As Home Values Rise, Spending on Home Improvement Projects Continues to Grow

Use of Home Equity an Increasingly Attractive Option for Consumers

MCLEAN, VA 10/26/2005 12:00 PM GMT (TransWorldNews)

As home prices rise, spending on home improvement projects continues to boom. According to the latest data from Harvard's Joint Center for Housing Studies, American homeowners continued to invest in their homes by spending approximately $262 billion on home improvements and repairs in the first half of 2005. Overall, spending has increased 4.5% since the same period last year and home improvement spending an average of 5% each of the last 10 years.

"As the value of their homes rise, homeowners are also seeing their home equity grow and they are willing and more able to increase their spending on renovation and home improvement projects," said Pam Girardo at Capital One. "The money homeowners spend on remodeling is being reinvested in the house and, with certain types of financing the interest you pay can even be tax deductible. But it's important that homeowners explore their financing options to find the best way to maximize the return on their investment."

"Home equity loans allow you to take advantage of the equity you have in your home without having to sell. Tapping into your home's equity is also an inexpensive credit option that is often very well-suited to home improvement projects," said Girardo.

Which is the best financing option for you?

The two most common home equity products used by homeowners today include Home Equity Lines of Credit (HELOC) and Home Equity Loans. Capital One Home Loans' team of experts - experienced loan consultants who assist customers in choosing the best products to suit their needs - offer a few basic tips for homeowners:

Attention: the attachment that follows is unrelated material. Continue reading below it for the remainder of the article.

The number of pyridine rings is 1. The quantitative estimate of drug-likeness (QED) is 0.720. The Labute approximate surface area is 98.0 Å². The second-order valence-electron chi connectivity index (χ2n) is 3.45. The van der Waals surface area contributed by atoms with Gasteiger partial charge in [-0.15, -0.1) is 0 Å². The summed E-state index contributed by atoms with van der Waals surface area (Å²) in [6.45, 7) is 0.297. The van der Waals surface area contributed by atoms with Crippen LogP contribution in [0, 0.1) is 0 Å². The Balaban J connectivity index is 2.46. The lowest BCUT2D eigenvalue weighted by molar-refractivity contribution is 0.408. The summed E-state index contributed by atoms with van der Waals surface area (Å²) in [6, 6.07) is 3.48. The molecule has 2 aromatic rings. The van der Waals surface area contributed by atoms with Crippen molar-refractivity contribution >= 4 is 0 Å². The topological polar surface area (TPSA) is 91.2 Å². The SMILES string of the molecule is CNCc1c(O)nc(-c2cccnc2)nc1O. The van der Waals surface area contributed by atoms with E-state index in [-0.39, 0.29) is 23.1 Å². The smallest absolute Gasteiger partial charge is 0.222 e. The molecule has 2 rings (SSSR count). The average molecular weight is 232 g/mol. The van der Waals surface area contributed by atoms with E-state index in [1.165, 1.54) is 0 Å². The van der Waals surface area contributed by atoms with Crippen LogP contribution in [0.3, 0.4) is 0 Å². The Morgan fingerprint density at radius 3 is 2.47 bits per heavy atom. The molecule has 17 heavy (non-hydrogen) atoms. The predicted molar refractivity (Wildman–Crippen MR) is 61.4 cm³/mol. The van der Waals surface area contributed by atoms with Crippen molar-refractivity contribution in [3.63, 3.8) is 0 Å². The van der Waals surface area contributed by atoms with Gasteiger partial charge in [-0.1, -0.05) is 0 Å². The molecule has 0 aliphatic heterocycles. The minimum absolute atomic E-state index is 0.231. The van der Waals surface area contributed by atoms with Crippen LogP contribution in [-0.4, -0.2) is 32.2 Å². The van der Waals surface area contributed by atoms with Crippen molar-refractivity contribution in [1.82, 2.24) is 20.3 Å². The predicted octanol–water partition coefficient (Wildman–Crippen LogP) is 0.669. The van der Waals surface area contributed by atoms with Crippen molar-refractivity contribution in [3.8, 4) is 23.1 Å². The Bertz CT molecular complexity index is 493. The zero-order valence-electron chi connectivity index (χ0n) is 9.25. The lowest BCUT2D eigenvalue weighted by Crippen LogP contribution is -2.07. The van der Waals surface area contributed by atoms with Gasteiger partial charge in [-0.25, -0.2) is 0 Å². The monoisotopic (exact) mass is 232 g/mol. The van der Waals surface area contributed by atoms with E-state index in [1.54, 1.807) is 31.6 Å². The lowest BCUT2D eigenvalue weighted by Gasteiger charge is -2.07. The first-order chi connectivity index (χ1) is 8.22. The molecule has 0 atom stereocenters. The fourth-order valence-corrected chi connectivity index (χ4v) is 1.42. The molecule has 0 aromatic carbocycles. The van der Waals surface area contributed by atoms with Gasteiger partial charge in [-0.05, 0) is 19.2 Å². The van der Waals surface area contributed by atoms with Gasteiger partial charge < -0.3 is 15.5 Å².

• Determine how much you would like to borrow. Think through your plans (get estimates from contractors, talk to the experts at your local home improvement store) and determine how much you plan to spend. You might also review your existing debt and consider consolidating other higher-interest debt into a home equity loan.
  • Think about how you'll be using the money. If you are planning a single project with a fixed cost which needs to be paid upon completion of the project (like adding a deck or remodeling a kitchen), a home equity loan might be the best option for you. However, if you are unsure about the final cost, how long the project will take or if you anticipate needing additional funds for another purpose (like tuition or recurring medical expenses), you might be better off opting for a HELOC.
  • Shop around for the best rates. Understand how the interest is calculated on each loan type and find the best rate and the most favorable terms. Interest on a home equity loan is charged as a fixed rate and the principal and interest payment remains the same over the life of the loan. For a HELOC, the interest rate is variable and payments vary monthly with the rate and depend upon how much you've borrowed against your credit line.
  • Plan your budget ahead of time. Make sure that the payments on the loan fit within your budget and that taking out a loan will not overburden you.

For more information on home equity lending options, consumers can visit

About Capital One

Headquartered in McLean, Virginia, Capital One Financial Corporation ( is a bank holding company whose principal subsidiaries, Capital One Bank, Capital One, F.S.B. and Capital One Auto Finance, Inc. offer a variety of consumer lending products. Capital One's subsidiaries collectively had 48.9 million accounts and $83.0 billion in managed loans outstanding as of June 30, 2005. Capital One is a Fortune 500 company and, through its subsidiaries, is one of the largest providers of MasterCard and Visa credit cards in the world. Capital One trades on the New York Stock Exchange under the symbol "COF" and is included in the S&P 500 index.

Capital One Home Loans offers a variety of financing tools, including mortgages for refinancing and new home purchases, home equity lines of credit and home equity loans.

CONTACT: Capital One Financial Corporation
APCO Worldwide
Alison Athay, 206-239-0140

SOURCE: Capital One Financial Corporation


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